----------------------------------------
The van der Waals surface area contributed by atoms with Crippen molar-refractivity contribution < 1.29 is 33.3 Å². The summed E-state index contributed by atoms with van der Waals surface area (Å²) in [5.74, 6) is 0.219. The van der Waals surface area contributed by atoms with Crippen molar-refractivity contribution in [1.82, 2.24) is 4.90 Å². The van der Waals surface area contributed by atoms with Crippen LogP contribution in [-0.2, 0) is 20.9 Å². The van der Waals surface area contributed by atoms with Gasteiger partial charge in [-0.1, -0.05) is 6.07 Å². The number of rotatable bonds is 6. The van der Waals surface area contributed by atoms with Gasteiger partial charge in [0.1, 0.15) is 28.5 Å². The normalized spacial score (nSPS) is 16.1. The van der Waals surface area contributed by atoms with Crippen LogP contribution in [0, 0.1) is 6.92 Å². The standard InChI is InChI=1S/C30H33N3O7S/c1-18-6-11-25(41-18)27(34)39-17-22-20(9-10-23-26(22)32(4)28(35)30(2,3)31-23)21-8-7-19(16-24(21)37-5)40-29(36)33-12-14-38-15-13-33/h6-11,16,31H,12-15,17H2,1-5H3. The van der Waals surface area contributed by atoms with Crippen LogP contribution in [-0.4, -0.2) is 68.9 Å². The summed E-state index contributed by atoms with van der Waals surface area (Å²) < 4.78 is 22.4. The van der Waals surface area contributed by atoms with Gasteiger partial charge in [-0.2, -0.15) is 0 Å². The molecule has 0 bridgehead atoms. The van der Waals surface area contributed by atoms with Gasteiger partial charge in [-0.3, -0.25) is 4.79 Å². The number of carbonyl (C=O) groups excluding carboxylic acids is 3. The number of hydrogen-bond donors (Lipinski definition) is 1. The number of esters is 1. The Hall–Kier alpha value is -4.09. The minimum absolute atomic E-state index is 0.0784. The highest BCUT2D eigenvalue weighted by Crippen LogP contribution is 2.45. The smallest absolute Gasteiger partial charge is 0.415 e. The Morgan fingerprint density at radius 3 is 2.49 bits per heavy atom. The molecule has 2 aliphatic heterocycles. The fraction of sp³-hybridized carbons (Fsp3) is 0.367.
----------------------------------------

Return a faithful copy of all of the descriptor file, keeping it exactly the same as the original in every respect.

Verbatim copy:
The van der Waals surface area contributed by atoms with Crippen molar-refractivity contribution < 1.29 is 33.3 Å². The summed E-state index contributed by atoms with van der Waals surface area (Å²) in [5.74, 6) is 0.219. The van der Waals surface area contributed by atoms with Crippen molar-refractivity contribution in [1.82, 2.24) is 4.90 Å². The van der Waals surface area contributed by atoms with Crippen LogP contribution in [-0.2, 0) is 20.9 Å². The van der Waals surface area contributed by atoms with Gasteiger partial charge in [-0.1, -0.05) is 6.07 Å². The number of rotatable bonds is 6. The van der Waals surface area contributed by atoms with Gasteiger partial charge in [0.1, 0.15) is 28.5 Å². The normalized spacial score (nSPS) is 16.1. The van der Waals surface area contributed by atoms with Crippen LogP contribution in [0, 0.1) is 6.92 Å². The standard InChI is InChI=1S/C30H33N3O7S/c1-18-6-11-25(41-18)27(34)39-17-22-20(9-10-23-26(22)32(4)28(35)30(2,3)31-23)21-8-7-19(16-24(21)37-5)40-29(36)33-12-14-38-15-13-33/h6-11,16,31H,12-15,17H2,1-5H3. The van der Waals surface area contributed by atoms with Crippen LogP contribution in [-0.4, -0.2) is 68.9 Å². The summed E-state index contributed by atoms with van der Waals surface area (Å²) < 4.78 is 22.4. The van der Waals surface area contributed by atoms with Gasteiger partial charge in [-0.2, -0.15) is 0 Å². The molecule has 0 bridgehead atoms. The van der Waals surface area contributed by atoms with Gasteiger partial charge in [-0.3, -0.25) is 4.79 Å². The number of carbonyl (C=O) groups excluding carboxylic acids is 3. The number of hydrogen-bond donors (Lipinski definition) is 1. The number of esters is 1. The Hall–Kier alpha value is -4.09. The minimum absolute atomic E-state index is 0.0784. The highest BCUT2D eigenvalue weighted by Crippen LogP contribution is 2.45. The smallest absolute Gasteiger partial charge is 0.415 e. The Morgan fingerprint density at radius 3 is 2.49 bits per heavy atom. The molecule has 2 aliphatic heterocycles. The fraction of sp³-hybridized carbons (Fsp3) is 0.367.